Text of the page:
2010 AIME II Problems/Problem 14

Problem

Triangle $ABC$ with right angle at $C$, $\angle BAC < 45^\circ$ and $AB = 4$. Point $P$ on $\overbar{AB}$ (Error compiling LaTeX. ! Undefined control sequence.) is chosen such that $\angle APC = 2\angle ACP$ and $CP = 1$. The ratio $\frac{AP}{BP}$ can be represented in the form $p + q\sqrt{r}$, where $p$, $q$, $r$ are positive integers and $r$ is not divisible by the square of any prime. Find $p+q+r$.

Solution

Let $O$ be the circumcenter of $ABC$ and let the intersection of $CP$ with the circumcircle be $D$. It now follows that $\angle{DOA} = 2\angle ACP = \angle{APC} = \angle{DPB}$. Hence $ODP$ is isosceles and $OD = DP = 2$.

Denote $E$ the projection of $O$ onto $CD$. Now $CD = CP + DP = 3$. By the pythagorean theorem, $OE = \sqrt {2^2 - \frac {3^2}{2^2}} = \sqrt {\frac {7}{4}}$. Now note that $EP = \frac {1}{2}$. By the pythagorean theorem, $OP = \sqrt {\frac {7}{4} + \frac {1^2}{2^2}} = \sqrt {2}$. Hence it now follows that,

$$\frac {AP}{BP} = \frac {AO + OP}{BO - OP} = \frac {2 + \sqrt {2}}{2 - \sqrt {2}} = 3 + 2\sqrt {2}$$

This gives that the answer is $\boxed{007}$.

$[asy] /* geogebra conversion, see azjps userscripts.org/scripts/show/72997 */ import graph; defaultpen(linewidth(0.7)+fontsize(10)); size(250); real lsf = 0.5; /* changes label-to-point distance */ pen xdxdff = rgb(0.49,0.49,1); pen qqwuqq = rgb(0,0.39,0); pen fftttt = rgb(1,0.2,0.2); /* segments and figures */ draw((0.2,0.81)--(0.33,0.78)--(0.36,0.9)--(0.23,0.94)--cycle,qqwuqq); draw((0.81,-0.59)--(0.93,-0.54)--(0.89,-0.42)--(0.76,-0.47)--cycle,qqwuqq); draw(circle((2,0),2)); draw((0,0)--(0.23,0.94),linewidth(1.6pt)); draw((0.23,0.94)--(4,0),linewidth(1.6pt)); draw((0,0)--(4,0),linewidth(1.6pt)); draw((0.23,(+0.55-0.94*0.23)/0.35)--(4.67,(+0.55-0.94*4.67)/0.35)); /* points and labels */ label("1", (0.26,0.42), SE*lsf); draw((1.29,-1.87)--(2,0)); label("2", (2.91,-0.11), SE*lsf); label("2", (1.78,-0.82), SE*lsf); pair parametricplot0_cus(real t){ return (0.28*cos(t)+0.23,0.28*sin(t)+0.94); } draw(graph(parametricplot0_cus,-1.209429202888189,-0.24334747753738661)--(0.23,0.94)--cycle,fftttt); pair parametricplot1_cus(real t){ return (0.28*cos(t)+0.59,0.28*sin(t)+0); } draw(graph(parametricplot1_cus,0.0,1.9321634507016043)--(0.59,0)--cycle,fftttt); label("\theta", (0.42,0.77), SE*lsf); label("2\theta", (0.88,0.38), SE*lsf); draw((2,0)--(0.76,-0.47)); pair parametricplot2_cus(real t){ return (0.28*cos(t)+2,0.28*sin(t)+0); } draw(graph(parametricplot2_cus,-1.9321634507016048,0.0)--(2,0)--cycle,fftttt); label("2\theta", (2.18,-0.3), SE*lsf); dot((0,0)); label("B", (-0.21,-0.2),NE*lsf); dot((4,0)); label("A", (4.03,0.06),NE*lsf); dot((2,0)); label("O", (2.04,0.06),NE*lsf); dot((0.59,0)); label("P", (0.28,-0.27),NE*lsf); dot((0.23,0.94)); label("C", (0.07,1.02),NE*lsf); dot((1.29,-1.87)); label("D", (1.03,-2.12),NE*lsf); dot((0.76,-0.47)); label("E", (0.56,-0.79),NE*lsf); clip((-0.92,-2.46)--(-0.92,2.26)--(4.67,2.26)--(4.67,-2.46)--cycle); [/asy]$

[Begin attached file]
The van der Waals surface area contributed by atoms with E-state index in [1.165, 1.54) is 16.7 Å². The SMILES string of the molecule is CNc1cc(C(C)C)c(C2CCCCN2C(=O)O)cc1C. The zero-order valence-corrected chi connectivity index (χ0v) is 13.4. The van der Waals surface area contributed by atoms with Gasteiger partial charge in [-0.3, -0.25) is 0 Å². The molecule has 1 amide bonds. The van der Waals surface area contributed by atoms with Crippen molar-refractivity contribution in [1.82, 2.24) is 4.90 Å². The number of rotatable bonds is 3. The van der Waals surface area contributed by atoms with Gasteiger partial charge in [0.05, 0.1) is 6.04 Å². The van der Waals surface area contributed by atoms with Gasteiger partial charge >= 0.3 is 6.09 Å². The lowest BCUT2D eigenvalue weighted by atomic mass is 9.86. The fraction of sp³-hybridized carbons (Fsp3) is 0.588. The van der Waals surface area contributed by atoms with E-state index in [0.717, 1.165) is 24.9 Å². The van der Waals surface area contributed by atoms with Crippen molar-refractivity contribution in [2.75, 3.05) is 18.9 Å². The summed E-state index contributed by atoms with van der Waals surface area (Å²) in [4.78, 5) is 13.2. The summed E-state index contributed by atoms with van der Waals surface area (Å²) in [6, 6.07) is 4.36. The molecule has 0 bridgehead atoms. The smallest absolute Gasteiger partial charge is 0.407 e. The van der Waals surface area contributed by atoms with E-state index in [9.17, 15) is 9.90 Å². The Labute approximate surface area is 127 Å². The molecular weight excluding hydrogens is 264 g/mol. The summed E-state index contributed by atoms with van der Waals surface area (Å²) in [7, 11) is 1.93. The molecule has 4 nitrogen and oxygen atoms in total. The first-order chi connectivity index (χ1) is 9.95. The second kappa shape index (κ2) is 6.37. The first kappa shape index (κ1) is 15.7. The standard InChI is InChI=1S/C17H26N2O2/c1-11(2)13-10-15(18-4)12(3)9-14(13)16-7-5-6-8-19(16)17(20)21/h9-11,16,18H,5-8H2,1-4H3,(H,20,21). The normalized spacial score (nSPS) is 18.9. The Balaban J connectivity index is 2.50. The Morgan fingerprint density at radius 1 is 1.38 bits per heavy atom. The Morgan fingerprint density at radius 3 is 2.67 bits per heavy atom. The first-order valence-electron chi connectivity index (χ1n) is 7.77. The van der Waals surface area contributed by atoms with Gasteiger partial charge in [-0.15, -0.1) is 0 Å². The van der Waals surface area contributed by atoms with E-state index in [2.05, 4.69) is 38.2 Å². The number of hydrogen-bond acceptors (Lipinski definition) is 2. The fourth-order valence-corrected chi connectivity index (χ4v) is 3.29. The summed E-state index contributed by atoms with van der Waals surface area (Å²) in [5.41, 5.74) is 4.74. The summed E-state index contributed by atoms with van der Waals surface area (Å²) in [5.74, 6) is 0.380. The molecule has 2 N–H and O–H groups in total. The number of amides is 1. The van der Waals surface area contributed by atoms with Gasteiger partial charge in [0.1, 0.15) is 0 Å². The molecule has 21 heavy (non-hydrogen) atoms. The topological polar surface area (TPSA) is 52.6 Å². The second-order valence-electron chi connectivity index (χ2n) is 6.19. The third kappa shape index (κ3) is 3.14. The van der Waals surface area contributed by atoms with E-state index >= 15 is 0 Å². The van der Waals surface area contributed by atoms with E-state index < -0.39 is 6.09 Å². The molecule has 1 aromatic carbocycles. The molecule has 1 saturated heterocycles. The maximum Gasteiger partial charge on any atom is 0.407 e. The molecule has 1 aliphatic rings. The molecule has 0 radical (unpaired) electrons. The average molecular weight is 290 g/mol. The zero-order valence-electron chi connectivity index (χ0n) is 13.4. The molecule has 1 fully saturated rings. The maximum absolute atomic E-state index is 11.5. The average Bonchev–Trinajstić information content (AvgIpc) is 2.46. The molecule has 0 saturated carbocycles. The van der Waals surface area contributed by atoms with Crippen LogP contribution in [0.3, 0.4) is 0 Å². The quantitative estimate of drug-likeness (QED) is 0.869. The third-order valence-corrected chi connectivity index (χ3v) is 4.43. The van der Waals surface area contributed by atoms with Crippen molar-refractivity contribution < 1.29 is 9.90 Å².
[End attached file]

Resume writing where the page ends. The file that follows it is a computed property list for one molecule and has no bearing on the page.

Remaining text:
Solution 2

Let $AC=b$, $BC=a$ by convention. Also, Let $AP=x$ and $BP=y$. Finally, let $\angle ACP=\theta$ and $\angle APC=2\theta$.

We are then looking for $\frac{AP}{BP}=\frac{x}{y}$

Now, by arc interceptions and angle chasing we find that $\triangle BPD \sim \triangle CPA$, and that therefore $BD=yb.$ Then, since $\angle ABD=\theta$ (it intercepts the same arc as $\angle ACD$) and $ADB$ is right,

$\cos\theta=\frac{DB}{AB}=\frac{by}{4}$.

Using law of sines on $APC$, we additionally find that $\frac{b}{\sin 2\theta}=\frac{x}{\sin\theta}.$ Simplification by the double angle formula $\sin 2\theta=2\sin \theta\cos\theta$ yields

$\cos \theta=\frac{b}{2x}$.

We equate these expressions for $\cos\theta$ to find that $xy=2$. Since $x+y=AB=4$, we have enough information to solve for $x$ and $y$. We obtain $x,y=2 \pm \sqrt{2}$

Since we know $x>y$, we use $\frac{x}{y}=\frac{2+\sqrt{2}}{2-\sqrt{2}}=3+2\sqrt{2}$

See also

 2010 AIME II (Problems • Answer Key • Resources) Preceded byProblem 13 Followed byProblem 15 1 • 2 • 3 • 4 • 5 • 6 • 7 • 8 • 9 • 10 • 11 • 12 • 13 • 14 • 15 All AIME Problems and Solutions

The problems on this page are copyrighted by the Mathematical Association of America's American Mathematics Competitions.

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